From Hill Town to Strieby [Kindle Edition]

From Hill Town to Strieby [Kindle Edition]

by Margo Williams


Publisher Backintyme Publishing

Published in Nonfiction, History

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Book Description

From Hill Town to Strieby is Williams’ second book. In it, she provides extensive research documentation on the rural community of Hill Town that would become known as Strieby and the American Missionary Association affiliated church and school.

Sample Chapter

A Thirst for Education

The American Missionary Association (AMA) believed education was not all that was needed to help the Freedmen make a smooth transition into mainstream life. They believed that Christian education was equally as important. They recognized that survival in a slave culture meant the use of questionable ethical and moral behaviors, such as lying and deceit. While useful coping mechanisms in slavery, they were decidedly maladaptive behaviors in freedom. Thus, the AMA paired churches with their schools.[1]

The gospel message of justice delivered by the American Missionary Association and its educational efforts in Southwestern Randolph County were not new when the Rev. (Alfred) Islay Walden returned to preach and teach in 1879. What made his witness different was that he was a former slave, not a white man. He was from Southwestern Randolph County, he was returning to his people. This time the establishment of a church and school for the people of Hill Town and neighboring Lassiter Mill was permanently sustained by the self-determination of its people. Uwharrie Friends Meeting, Rocky Branch Church, the Rev. Daniel Worth had all been stepping stones along the way.

The Rev. (Alfred) Islay Walden

The Rev. (Alfred) Islay Walden was born a slave circa 1843 in Randolph County, North Carolina. Though his first name was “Alfred,” he dropped that name after a tragic lynching involving a man named “Alfred.”[2] According to his obituary in the Congregational Yearbook, of the Congregational Church, published in 1885, he was the son of Ruth and Branson (Garner) Walden.[3] In addition, a previously unidentified marriage between Alfred I. Walden and Amelia Frances “Fannie” Harris, in Wake County, 17 October 1867, listed Branson Walden and Ruth Walden as his parents, which would be consistent with the Congregational Yearbook assertion.[4]Although family members claim his father was a Free Man of Color, William D. Walden Jr.,[5] an article written about his ordination at the New Brunswick Theological Seminary (NBTS) in New Jersey, appearing in the New York Evening Post, on 2 July 1879, stated that his father escaped from slavery on “forged papers,” and fled to Indiana.[6]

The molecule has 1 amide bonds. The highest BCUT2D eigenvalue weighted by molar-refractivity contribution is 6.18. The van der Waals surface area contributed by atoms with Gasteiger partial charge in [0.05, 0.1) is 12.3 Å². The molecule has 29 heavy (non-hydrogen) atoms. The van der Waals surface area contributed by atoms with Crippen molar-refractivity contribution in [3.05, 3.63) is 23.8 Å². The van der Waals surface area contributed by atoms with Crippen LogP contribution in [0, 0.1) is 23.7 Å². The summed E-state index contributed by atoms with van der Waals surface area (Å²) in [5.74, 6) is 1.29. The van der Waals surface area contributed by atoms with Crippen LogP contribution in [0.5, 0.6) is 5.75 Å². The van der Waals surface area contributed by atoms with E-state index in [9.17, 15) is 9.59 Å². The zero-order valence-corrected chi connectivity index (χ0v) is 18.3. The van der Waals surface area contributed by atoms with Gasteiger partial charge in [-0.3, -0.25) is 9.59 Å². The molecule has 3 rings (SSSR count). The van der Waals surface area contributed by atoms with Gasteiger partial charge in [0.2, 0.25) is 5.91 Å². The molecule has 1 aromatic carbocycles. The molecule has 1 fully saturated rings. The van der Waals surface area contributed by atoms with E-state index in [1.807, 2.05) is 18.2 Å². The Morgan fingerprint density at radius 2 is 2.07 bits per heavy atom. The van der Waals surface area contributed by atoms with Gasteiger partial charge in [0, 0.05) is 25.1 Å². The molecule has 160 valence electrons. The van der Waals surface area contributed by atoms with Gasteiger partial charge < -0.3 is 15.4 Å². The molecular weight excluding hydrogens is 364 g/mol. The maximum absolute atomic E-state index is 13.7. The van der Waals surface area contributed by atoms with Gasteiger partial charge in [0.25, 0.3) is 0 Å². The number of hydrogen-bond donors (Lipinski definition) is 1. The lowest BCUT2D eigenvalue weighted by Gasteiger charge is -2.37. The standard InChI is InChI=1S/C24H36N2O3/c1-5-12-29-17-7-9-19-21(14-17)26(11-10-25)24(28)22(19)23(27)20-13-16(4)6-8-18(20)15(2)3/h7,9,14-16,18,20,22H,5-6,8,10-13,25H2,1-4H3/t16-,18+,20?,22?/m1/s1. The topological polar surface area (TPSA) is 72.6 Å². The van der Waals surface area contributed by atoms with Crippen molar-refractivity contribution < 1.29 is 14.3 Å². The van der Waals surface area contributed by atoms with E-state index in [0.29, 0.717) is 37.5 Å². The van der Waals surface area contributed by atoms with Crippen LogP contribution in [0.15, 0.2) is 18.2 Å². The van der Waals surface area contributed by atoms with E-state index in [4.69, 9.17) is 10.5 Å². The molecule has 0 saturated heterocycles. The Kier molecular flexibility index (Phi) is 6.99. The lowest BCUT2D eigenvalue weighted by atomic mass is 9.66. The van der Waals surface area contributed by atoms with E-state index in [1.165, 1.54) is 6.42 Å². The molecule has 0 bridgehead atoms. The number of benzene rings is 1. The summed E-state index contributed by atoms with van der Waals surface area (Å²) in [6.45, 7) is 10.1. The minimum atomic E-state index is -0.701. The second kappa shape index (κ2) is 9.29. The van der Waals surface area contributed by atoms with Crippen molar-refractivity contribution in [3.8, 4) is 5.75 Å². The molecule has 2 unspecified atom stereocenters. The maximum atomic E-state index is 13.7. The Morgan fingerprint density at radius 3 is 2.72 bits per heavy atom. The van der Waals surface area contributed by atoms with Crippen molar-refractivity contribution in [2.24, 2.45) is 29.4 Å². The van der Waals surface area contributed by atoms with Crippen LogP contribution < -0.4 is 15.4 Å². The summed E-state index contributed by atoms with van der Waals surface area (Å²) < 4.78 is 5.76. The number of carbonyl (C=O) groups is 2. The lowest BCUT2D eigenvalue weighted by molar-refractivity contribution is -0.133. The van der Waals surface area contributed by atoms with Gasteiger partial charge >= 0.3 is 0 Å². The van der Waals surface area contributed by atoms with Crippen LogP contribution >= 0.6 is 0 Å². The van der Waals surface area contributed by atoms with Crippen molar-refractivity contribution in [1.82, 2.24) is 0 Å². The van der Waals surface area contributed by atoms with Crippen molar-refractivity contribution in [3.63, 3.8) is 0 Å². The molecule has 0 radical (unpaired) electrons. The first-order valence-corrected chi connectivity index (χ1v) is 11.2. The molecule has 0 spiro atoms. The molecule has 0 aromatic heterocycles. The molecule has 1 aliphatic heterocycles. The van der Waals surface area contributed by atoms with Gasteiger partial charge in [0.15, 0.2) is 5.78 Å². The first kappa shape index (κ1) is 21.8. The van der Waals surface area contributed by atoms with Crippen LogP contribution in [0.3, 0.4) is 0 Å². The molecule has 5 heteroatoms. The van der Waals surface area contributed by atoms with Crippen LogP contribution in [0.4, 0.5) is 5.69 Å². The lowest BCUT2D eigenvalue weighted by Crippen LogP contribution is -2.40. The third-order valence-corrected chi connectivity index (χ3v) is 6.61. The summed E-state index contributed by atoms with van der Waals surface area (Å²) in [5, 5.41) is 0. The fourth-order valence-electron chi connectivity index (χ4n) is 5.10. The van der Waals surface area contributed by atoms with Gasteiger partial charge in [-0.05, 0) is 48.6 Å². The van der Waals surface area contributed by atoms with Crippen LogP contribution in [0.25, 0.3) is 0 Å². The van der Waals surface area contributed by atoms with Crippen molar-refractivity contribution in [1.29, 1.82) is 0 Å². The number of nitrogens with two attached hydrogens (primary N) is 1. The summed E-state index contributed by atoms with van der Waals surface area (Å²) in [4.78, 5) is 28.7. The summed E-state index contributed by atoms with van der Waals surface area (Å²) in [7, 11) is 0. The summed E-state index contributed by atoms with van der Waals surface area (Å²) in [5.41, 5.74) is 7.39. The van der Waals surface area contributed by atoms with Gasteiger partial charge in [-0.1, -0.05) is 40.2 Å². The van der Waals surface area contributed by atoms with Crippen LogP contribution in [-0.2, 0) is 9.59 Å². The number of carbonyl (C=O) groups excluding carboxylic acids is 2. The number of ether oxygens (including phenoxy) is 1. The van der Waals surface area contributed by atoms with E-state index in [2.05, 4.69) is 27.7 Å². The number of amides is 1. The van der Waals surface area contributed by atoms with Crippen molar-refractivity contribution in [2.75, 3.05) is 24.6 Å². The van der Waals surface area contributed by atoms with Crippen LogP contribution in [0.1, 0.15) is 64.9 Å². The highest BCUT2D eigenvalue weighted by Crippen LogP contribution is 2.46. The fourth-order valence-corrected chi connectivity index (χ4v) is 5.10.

As a young man Islay reportedly worked as a laborer, hotel servant, and at the gold mines of Randolph County. His unusual math abilities and quick mind were recognized early in his life by his master, who was the first to call him a “poet,” after hearing his first rhyme recited upon the death of an ox.[7] Gone North

Shortly after Lee surrendered Walden learned of his freedom from his master.[8] By the winter of 1867-68, though nearly-blind from birth, Walden walked to Washington, D.C., determined to get both eye-glasses and an education. It was during this trip that he married Amelia Frances Harris, but there is no information about what became of her.

In Washington, DC, Walden supported himself by selling poems and political ballads on the streets, doing manual labor, and organizing Sabbath schools for black children. His work with the Sunday school was significant enough that an article appeared in the Washington Bee newspaper in 1898, over 20 years after his death. In a column entitled, Flotsam and Jetsam, his work was described:

Islay Walden, an odd genius, poet and preacher, during his collegiate days at Howard University, some twenty odd years ago, conducted a very well attended non-denominational Sunday school here. The teachers, young men and women, were drawn from the departments and the University. The singing of the school was a most attractive feature. … Walden after graduation, entered the service of the American Missionary Association, and a humble grave in a remote corner of North Carolina marks the scene of labors that duplicated his academic missionary services.[9]

Among those singing with this group included future renowned journalist, Bruce Grit (John Edward Bruce), whose bass voice “could always be heard distinctly above all others, those days when the skill of his right hand had not been so universally acknowledged.”[10] This undoubtedly was a reference to his future journalistic skills. According to the biographical sketches in his poetry volumes, a professor from Rutgers College who befriended him was able to encourage the Second Reformed Church to grant him a scholarship to study at Howard University.[11] The Howard University Normal School Directory of 1871 shows Islay Walden enrolled.[12]


Excerpted from "From Hill Town to Strieby [Kindle Edition]" by Margo Williams. Copyright © 2017 by Margo Williams. Excerpted by permission. All rights reserved. No part of this excerpt may be reproduced or reprinted without permission in writing from the publisher. Excerpts are provided solely for the personal use of visitors to this web site.
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